JACKSON, Miss. – In many ways, the saga of indicted trial lawyer Richard “Dickie” Scruggs was made for the Internet, not the time-consuming production of a novel or movie.
“This is history in the making, and not even John Grisham could make this stuff up,” said Alan Lange, editor of the Mississippi political site Y’all Politics.
And it’s history unfolding at a quick pace, giving bloggers like Lange an edge over newspapers, television stations and talk radio shows. The Scruggs world demands instant updates and unlimited copy as the famed attorney battles allegations he attempted to bribe a state judge.
Y’all Politics was even mentioned in Scruggs’ motion for a change of venue.
“The Scruggs case has definitely put our site at another level,” Lange said. “We have easily tripled our site traffic in terms of page views since late November when this began.
“The reason for the success of the political blogs in covering this story is that the story is extremely complex. It can’t adequately be covered in a few inches of news text or a two-minute TV package.
“The second reason is that it moves so very fast. By the time respected news writers or TV crews lock onto a story and produce it, it’s already old news. By design, we have a platform that is custom made for a story that moves this fast.”
Blog sites like Lange’s, David Rossmiller’s Insurance Coverage Law Blog and Folo have been a source for breaking news on:
-Scruggs’ bribery trial (he and two others from his firm have pleaded not guilty to offering $40,000 to Lafayette Circuit Court Judge Henry Lackey for a favorable ruling in a dispute over at least $26.5 million in Hurricane Katrina attorneys fees, while two of the original co-defendants, attorney Timothy Balducci and former state Auditor Steven Patterson, have pleaded guilty);
-State Farm Insurance Cos. fight with Mississippi Attorney General Jim Hood;
-Booneville attorney Joey Langston’s guilty plea in another alleged judicial bribery scheme involving Scruggs; and
-Scruggs’ criminal contempt trial in Alabama.
Each site has something different to offer, Lange said.
“Y’all Politics has very much taken on the role of aggregator,” he said. “We try to link to as much first-source data and comment as possible. There are sites such as Folo or the Insurance Coverage Blog and Legal Newsline that have more in-depth analysis on specific pieces of the puzzle.
“What we try to do is function as a clearinghouse where someone can come and get all the news, comment on it and put it in some kind of context. We have done that very effectively.”
Rossmiller, an attorney at Dunn Carney in Portland, Ore., started his blog for the purpose of opining on court issues involving insurance companies. When Katrina litigation heated up, his focus shifted primarily toward it.
When Scruggs, who partnered with other firms to create the Scruggs Law Firm, was indicted, it was only natural that he follow it — “Scruggs Nation,” he titled his posts.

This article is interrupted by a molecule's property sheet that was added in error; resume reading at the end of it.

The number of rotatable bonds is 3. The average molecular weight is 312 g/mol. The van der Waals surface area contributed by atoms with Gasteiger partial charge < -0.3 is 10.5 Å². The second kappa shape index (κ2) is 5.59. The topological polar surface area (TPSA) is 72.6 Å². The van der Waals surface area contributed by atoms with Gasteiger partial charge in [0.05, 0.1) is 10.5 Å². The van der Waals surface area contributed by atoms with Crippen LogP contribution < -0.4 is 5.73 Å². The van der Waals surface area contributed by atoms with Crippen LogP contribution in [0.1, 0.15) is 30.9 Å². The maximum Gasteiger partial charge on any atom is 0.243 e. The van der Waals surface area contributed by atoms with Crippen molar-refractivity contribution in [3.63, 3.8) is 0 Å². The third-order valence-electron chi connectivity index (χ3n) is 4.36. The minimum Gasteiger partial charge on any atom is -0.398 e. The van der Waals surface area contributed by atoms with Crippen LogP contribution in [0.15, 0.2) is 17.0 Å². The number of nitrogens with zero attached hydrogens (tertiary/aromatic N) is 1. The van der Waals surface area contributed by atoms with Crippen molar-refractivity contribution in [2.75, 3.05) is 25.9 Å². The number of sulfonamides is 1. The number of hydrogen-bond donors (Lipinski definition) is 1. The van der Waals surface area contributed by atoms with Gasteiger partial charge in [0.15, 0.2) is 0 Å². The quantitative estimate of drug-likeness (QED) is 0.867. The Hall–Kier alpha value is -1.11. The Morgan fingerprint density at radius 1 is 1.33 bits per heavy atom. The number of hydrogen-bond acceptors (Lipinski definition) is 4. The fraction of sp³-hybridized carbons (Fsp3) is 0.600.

“The interest is sky-high,” said Rossmiller, who noted that his blog’s traffic multiplied seven-to-eight times after the indictment.
Rossmiller, a former newspaper reporter in Phoenix, even found himself in the middle of things for a few days.
He had remarked on allegations made by State Farm that Courtney Schloemer, the head of Hood’s Insurance Fraud Unit, had consulted with the SKG in an effort to team up on the company.
Schloemer took the time to write Legal Newsline, asking that her message be sent to Rossmiller. Her e-mail can be found here.
The blog world may yet have an impact on the outcome of the case. Scruggs’ defense team said the coverage has potentially influenced the jury pool and wants the case moved to a federal court outside of Mississippi.
Scruggs made his fortune in litigation against asbestos companies and by representing several states in their case against tobacco companies. His work helped lead to 1998′s Tobacco Master Settlement Agreement, which has an estimated worth of $246 billion to the 52 participating states and territories.
“The print media blitz has been supplemented by Mississippi-based web logs (blogs) that report, in excruciating detail, every event in the prosecution and defense of the Scruggs criminal case, the criminal contempt case against Scruggs in Alabama, the recently dismissed State Farm case against Attorney General Hood and the various cases in which State Farm has sought Scruggs’s testimony,” wrote Scruggs’ attorney, John Keker of San Francisco.
“The stories at times border on the ridiculous. Articles and blog postings have detailed the Scruggs family’s annual Christmas party; the flight of Scruggs’s private plane to Dallas for a maintenance visit; and the efforts of Joey Langston to sell his ski house at Telluride.”
To Lange, it’s all proof that his site is having its intended effect — dispersing as much information as possible.
“It’s very obvious to me that lawyers on both sides of the Scruggs criminal case are watching,” Lange said. “Obviously, the blog coverage has been mentioned in various court pleadings. However, we are also seeing little signs such as some court filings being scanned instead of electronically converted so that those PDF files are not text-searchable.
“They are now keenly aware of what happens to their work product once it gets in the public domain.”
And the public demands even the most intimate details of the case.
“There’s an old saying that Mississippi is a club, not a state,” Lange said. “Mississippi is so small that just about everyone in the state has had some personal interaction with at least one of the players in this tragedy, so it’s compelling on an individual level.
“It also involves a fall from grace of people who were well-known and larger than life. Dickie Scruggs, Jim Hood, Joey Langston, (former Attorney General) Mike Moore and Steve Patterson are all househould names in Mississippi and all are intimately involved in this story.”